NoiseNoise is a damaging sound that may affect your employees’ productivity. If you continue to ignore its presence, this can cause increased absenteeism, poor performance and loss of income.

As a responsible employer, ensure that safe work practices are implemented. If you observe that the noise levels exceed the standards, you must develop a noise management strategy. This strategy must be developed after a consultation with your workers and occupation health and safety or OHS consulting team.

Health Risks of Noise Exposure

Exposure to noise in the workplace causes a number of psychological and physiological responses such as:

Increased Blood Pressure – When the surroundings are too loud, a high blood pressure may be the consequence. This serious condition can lead to stroke, heart failure and coronary heart disease.

Stress – This occurs when the demands of work environment exceed the workers ability to cope or control them.
This can be due to frequent ringing of a telephone or loud co-workers.

Tinnitus – Tinnitus is a booming, ringing or hissing sensation in the ears. Excessive exposure to noise increases the risk of tinnitus. If the noise impulsive, the risk can rise significantly.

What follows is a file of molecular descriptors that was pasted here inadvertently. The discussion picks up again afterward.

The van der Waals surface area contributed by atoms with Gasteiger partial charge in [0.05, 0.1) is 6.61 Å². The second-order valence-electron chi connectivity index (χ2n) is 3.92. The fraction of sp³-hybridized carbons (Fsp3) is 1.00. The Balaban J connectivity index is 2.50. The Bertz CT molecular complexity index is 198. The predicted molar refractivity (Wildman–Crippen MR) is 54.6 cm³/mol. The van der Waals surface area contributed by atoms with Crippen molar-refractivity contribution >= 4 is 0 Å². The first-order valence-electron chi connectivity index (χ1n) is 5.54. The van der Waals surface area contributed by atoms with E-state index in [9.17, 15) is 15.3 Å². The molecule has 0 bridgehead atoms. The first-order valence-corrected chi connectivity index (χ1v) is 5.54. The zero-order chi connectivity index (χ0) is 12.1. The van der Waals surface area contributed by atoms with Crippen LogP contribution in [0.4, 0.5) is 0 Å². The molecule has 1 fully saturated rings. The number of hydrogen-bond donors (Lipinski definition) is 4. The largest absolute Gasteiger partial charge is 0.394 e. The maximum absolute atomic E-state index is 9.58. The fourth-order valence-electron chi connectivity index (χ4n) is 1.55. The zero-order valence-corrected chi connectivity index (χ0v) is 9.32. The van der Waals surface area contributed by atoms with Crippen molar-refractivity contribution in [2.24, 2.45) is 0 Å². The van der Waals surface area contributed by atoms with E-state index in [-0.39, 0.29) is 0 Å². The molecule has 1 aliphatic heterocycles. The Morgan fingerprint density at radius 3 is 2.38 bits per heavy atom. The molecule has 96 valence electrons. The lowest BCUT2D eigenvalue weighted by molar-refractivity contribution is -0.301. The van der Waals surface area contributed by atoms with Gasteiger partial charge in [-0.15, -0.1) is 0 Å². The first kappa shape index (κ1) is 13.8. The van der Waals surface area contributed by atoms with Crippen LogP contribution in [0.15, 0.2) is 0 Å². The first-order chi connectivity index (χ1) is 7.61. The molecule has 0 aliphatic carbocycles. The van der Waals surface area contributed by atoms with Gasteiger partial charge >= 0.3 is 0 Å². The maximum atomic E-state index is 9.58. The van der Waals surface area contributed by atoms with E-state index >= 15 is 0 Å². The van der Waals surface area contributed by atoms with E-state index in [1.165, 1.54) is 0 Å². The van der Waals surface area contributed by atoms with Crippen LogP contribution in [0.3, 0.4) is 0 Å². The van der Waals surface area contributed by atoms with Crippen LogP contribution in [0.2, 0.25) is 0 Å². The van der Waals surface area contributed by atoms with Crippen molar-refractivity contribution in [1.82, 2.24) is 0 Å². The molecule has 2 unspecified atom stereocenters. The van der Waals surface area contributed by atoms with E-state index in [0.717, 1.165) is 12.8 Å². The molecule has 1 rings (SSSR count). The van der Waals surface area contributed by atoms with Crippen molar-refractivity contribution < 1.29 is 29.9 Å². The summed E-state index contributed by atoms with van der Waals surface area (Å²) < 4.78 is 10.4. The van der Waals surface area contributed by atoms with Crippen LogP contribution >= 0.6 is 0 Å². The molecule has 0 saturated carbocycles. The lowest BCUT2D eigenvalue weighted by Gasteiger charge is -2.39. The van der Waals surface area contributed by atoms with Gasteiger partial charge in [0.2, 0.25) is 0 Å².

Hearing Damage – High-level noise may cause dull hearing or worse loss of hearing. Hearing damage can result in the disturbance of speech communication and poor customer service.

Unborn child – Studies suggest that prolonged exposure of the unborn child to loud noise during pregnancy may affect the overall health of the baby.

Increased accident rate – Noise can lead to accidents by masking the sound of approaching danger and making it harder for workers to hear and correctly understand signals.

5 Steps to Reduce Noise Exposure in the Workplace

Reducing noise in the workplace is easy with these five steps:

• Monitor the workplace regularly
• Change and modify equipment
• Distribute hearing protection such as ear plugs
• Sound proof the room
• Use noisy equipment early or late in the day when there are fewer people

Make your employees know that you care for them. Like what Anne Mulcahy said, “Employees who believe that management is concerned about them as a whole person – not just an employee – are more productive, more satisfied and more fulfilled. Satisfied employees mean satisfied customers, which leads to profitability.”